First Steps into 3D scanning

This year, 2021/22, FMS TEL took their first steps into 3D scanning to find a solution for a project in Dentistry.

Below you will find a summary of our progress to date, with further developments to come as we learn the craft of creating 3D digital images.

Equipment

  • Artec Leo scanner
  • Artec Studio 15 editing software
  • Sketchfab hosting

Artec Leo Scanner

This is the Artec Leo 3D image scanner. It is a structured light scanner, using light to create geometrical shapes from objects to produce digital 3D versions of real world objects.

The Artec Leo is wireless and has an inbuild screen which you can view the progress of your scan on, rather than having to view on a computer screen like the other Artec scanners. You can store scans onto a micro SD card up to 256gb.

Artec Leo front
Artec Leo back

Find out more about he Artec Leo scanner: https://www.central-scanning.co.uk/product/artec-leo/

Artec Studio Editing Software

Artec Studio is used to edit scans, taking you through various processes to create a scan that is ready for online viewing or 3D printing.

Below is a screenshot from Artec Studio 15

 

Sketchfab Hosting

Sketchfab is one of a number of sites where you can host 3D scans.

Below are some examples of scans we have created and uploaded to Sketchfab

https://skfb.ly/osuCn

https://skfb.ly/osvxV

Basic Image Editing in Microsoft Photos

You may not have expensive software like Photoshop for image editing or you may just want to do a quick edit. There is a free option for basic editing in Windows 10. It’s called Photos.

If you’d like to find out how to do basic editing in Photos then check out this guide on the FMS TEL Community:

Canvas https://ncl.instructure.com/courses/30988/pages/basic-image-editing-in-microsoft-photos

MLE https://mle.ncl.ac.uk/cases/page/30511/

Media Resources

As a result of a few enquiries about extra resources and uses of some media programmes in FMS, we have compiled a few options below. Newcastle University has its own broadcast library with an array of resources. The BBC Box of Broadcasts has many BBC TV broadcasts which educational institutions can use – maybe you’ve seen a documentary or interesting programme on your subject, search BOB for it. TED talks have a plethora of subjects, many of experts talking about issues in their own fields. MERLOT covers a range of subject, with Health Sciences being particularly relevant for FMS.

IPTV – Newcastle University Broadcast library

Newcastle’s IPTV gives you access to more than 8,000 movies and TV shows in dozens of languages, available both on and off campus.

https://iptv.ncl.ac.uk/ (Links to an external site.) (requires university login)

More resource options from the university are available on campus at https://www.ncl.ac.uk/language-resource-centre/resources-facilities/multimedia-resources/ (Links to an external site.) 

BOB – Box of Broadcasts

Have you seen a programme on television which you would like to recommend to your students or use in your teaching?

The BBC have a library of shows available in their Box of Broadcasts. You can search for your programme on there to see if it is available.

https://learningonscreen.ac.uk/ondemand (Links to an external site.) (You will need to login by selecting your institution and entering your university login)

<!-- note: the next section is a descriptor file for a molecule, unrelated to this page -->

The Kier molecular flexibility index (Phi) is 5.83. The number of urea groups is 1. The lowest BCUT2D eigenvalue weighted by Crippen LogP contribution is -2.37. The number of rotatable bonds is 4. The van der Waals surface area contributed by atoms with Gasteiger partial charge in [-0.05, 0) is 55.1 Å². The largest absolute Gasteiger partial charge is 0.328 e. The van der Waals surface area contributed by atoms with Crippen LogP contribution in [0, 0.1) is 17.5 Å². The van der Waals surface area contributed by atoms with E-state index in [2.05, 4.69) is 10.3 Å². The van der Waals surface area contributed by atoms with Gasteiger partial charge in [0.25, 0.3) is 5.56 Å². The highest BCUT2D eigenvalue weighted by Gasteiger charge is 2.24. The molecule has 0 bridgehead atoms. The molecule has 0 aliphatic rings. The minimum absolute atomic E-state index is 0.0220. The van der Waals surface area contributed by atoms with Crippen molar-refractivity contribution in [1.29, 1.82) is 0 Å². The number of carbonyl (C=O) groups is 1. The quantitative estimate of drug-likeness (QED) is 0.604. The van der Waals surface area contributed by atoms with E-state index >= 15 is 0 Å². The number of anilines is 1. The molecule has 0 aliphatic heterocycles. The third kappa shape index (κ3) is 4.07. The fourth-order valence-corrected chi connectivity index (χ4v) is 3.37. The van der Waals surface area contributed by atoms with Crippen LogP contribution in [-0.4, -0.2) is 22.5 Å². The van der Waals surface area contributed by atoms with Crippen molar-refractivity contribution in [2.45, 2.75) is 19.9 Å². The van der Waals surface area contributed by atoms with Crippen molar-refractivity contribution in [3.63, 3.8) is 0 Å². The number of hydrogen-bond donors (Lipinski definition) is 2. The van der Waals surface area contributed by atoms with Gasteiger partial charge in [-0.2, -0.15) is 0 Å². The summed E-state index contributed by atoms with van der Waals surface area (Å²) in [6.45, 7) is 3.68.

These are only available for broadcast in the UK. 

TED Talks

Talks by experts and influential people on education, business, science, technology and creativity.

https://www.ted.com/talks (Links to an external site.) 

MERLOT

As their website says, “MERLOT is an international community of educators, learners, and researchers” across a multitude of subject areas including Health Sciences, Biology, Agriculture and Environmental Sciences, Business, Chemistry, Communication Sciences and Disorders, Computer Science, Criminal Justice, Engineering, English, Fire Safety, History, Information Technology, Instructional Design and Technology, Mathematics, Music, Physics, Professional Coaching, Psychology, Sociolog, Statistics, Teacher Education, Technical Allied Health, World Languages.

There is a variety of learning materials available including simulations, animations, case studies, presentations, tutorials, quizzes etc

https://www.merlot.org/merlot/ (Links to an external site.) 

The Health Sciences Portal can be found here https://www.merlot.org/merlot/HealthSciences.htm (Links to an external site.) 

eLearning Webinars (by eLearning Brothers)

eLearning Brothers regularly host online events for eLearning solutions, which some of the FMS TEL team attend. They own software such as Lectora and CenarioVR, and also provide some development services. They produce webinars on their own software and services, but also produce a number of more general webinars related to eLearning.

You may find inspiration in some of their webinars, which have included:

You can find upcoming events and recordings of previous events at the link below

https://www.elearningbrothers.com/elearning-resources/webinars-events (Links to an external site.) 

Planning Learning

As part of my own research to pass on to colleagues, I recently attended a Future Learn course “How to Teach Online” where this planning tool was demonstrated. I thought colleagues may find it to be of interest.

Learning Designer helps you plan different types of activities for your students. It allows you to organise a blend of online and face to face activity. These are called TLAs, or Teaching and Learning Activities. There are 6 different types to choose from